Oracle in the cloud… sort of
Today’s keynote at Oracle World mentioned that Oracle’s coming to Amazon’s EC2 cloud.
The bottom line is that you can now get some Oracle products, including the Oracle 11g database software, bundled as AMIs (Amazon machine images) for EC2 — i.e., ready-to-deploy — and you can license these products to run in the cloud. Any sysadmin who has ever personally gone through the pain of trying to install an Oracle database from scratch knows how frustrating it can be; I’m curious how much the task has or hasn’t been simplified by the ready-to-run AMIs.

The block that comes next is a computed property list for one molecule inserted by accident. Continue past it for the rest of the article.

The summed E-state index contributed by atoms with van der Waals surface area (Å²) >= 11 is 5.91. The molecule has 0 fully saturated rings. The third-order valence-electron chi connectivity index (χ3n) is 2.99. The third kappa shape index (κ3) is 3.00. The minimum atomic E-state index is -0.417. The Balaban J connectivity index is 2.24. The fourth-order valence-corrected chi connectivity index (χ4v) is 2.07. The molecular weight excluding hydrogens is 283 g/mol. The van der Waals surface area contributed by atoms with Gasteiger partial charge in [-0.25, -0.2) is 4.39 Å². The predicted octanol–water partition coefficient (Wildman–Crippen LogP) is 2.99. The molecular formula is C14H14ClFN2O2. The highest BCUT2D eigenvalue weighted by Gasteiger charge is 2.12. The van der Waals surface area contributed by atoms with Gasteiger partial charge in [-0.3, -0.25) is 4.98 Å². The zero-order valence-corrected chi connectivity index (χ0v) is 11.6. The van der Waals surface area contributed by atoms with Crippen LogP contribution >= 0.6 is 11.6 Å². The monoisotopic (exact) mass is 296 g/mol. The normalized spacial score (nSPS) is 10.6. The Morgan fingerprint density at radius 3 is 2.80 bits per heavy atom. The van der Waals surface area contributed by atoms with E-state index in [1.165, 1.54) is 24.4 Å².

On the plus side, this is going to address the needs of those companies who simply want to move apps into the cloud, without changing much if anything about their architecture and middleware. And it might make a convenient development and testing platform.
But simply putting a database on cloud infrastructure doesn’t make it make it a cloud database. Without that crucial distinction, what are the compelling economics or business value-add? It’s cool, but I’m having difficulty thinking of circumstances under which I would tell a client, yes, you should host your production Oracle database on EC2, rather than getting a flexible utility hosting contract with someone like Terremark, AT&T, or Savvis.